Radio Energy's station manager Joseph Ailonga said his station plays 45% local music as they do not have enough music within all the genres to play a full 100%. When it comes to choosing playlists, some of the factors Energy considers include quality and commercial viability, as the songs need to be in line with their target market.
“The music being released today… its quality is good and its commercially viable enough but it lacks depth and doesn't last long, thus there is always a new guy/girl with a new hot record to be played,” said Ailonga.
Asked if advertisers play a role in which music Radio Energy plays, Ailonga says they have no bearing on their playlist unless it has to do with their campaigns.
“At the end of the day they want a station that stands for its principles and has the numbers within the target market they play in. It's a numbers game and it's the listener that dictates where to go and what to play. Understanding them gives you an opportunity to tap into their domain and advertisers want that,” he said.
In conclusion, Ailonga says the 70% airplay request is a good idea but artists must learn to be practical and realistic about what they want. He pointed out things that need to be considered including listenership, the availability of music to be played, and radio station target markets.
“We don't have the music to fulfil the 45% quota on Energy 100fm, how do we satisfy a 70% quota? We have established radio stations with a diverse listenership from different backgrounds, needing a specific type of playlist. Do we have the capacity to fill that gap? Where are the artists within the target market of Radio Wave, Hit Radio, Kosmos and many others? Or do we simply want to force those radio stations to change their formats to suit the Namibian music sector for purely royalties,” he questioned.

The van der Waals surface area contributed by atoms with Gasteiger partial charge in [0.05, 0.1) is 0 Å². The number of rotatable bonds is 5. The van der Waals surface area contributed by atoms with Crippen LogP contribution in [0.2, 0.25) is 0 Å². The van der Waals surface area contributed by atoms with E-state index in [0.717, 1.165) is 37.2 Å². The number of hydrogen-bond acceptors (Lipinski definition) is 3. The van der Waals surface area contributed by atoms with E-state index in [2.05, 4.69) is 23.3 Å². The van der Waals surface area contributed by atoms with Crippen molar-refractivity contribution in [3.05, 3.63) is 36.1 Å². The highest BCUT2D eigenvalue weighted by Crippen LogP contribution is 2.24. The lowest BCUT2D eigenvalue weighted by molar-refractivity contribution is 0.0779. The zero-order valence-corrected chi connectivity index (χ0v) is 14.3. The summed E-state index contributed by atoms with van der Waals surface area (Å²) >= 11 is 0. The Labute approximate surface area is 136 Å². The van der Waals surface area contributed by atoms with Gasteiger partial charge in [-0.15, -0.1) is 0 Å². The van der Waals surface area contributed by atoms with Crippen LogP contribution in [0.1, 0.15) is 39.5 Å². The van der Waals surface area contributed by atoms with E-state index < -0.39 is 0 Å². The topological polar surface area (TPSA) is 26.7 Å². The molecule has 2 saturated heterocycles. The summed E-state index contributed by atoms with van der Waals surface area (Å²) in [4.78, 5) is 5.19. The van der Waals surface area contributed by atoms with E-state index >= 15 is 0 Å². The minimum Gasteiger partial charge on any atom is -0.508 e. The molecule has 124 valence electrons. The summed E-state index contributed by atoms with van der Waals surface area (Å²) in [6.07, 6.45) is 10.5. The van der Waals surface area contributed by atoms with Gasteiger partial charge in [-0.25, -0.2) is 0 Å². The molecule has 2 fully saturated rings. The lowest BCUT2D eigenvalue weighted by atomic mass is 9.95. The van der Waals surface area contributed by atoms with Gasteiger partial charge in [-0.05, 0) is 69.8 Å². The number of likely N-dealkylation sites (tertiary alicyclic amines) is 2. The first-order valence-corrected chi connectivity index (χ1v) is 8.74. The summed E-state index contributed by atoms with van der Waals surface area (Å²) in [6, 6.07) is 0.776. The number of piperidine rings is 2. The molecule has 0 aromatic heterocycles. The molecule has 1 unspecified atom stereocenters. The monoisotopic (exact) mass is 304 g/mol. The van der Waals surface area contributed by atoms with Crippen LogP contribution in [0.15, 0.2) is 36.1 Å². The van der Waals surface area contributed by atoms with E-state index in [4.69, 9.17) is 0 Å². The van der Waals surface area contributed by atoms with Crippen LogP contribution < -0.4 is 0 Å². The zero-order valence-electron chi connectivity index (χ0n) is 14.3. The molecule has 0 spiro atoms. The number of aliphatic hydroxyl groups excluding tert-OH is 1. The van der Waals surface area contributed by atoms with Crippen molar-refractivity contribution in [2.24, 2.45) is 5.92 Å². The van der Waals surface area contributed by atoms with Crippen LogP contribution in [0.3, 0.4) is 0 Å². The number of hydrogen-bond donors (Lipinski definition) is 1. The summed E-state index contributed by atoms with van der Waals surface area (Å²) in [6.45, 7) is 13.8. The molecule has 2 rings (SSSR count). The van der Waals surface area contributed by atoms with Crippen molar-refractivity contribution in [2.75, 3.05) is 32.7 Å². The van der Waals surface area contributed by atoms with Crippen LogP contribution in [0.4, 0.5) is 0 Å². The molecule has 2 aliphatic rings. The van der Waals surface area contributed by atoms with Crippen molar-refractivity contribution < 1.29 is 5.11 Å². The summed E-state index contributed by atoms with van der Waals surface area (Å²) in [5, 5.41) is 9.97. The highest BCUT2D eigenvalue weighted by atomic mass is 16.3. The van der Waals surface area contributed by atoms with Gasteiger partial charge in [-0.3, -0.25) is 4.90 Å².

He added that radio stations are businesses that need to survive in order for an artist to survive and thus pressuring radio stations into playing what is not of their target market will eventually eliminate them. He urges local artists to make music of all genres to satisfy the quotas then the argument about the 70% can be realistic.
“For now artists have no leg to stand on because if any of those radios asked for their music and it must meet their standards then they will not be able to provide it. Let's make good music and it will all come together, besides the percentage of local versus international wasn't so bad at all based on the figures I read,” he said.
There was no response from radio stations Mixed FM, Shipi FM, Channel 7, Hit Radio and Plant Radio stations at the time of going to print.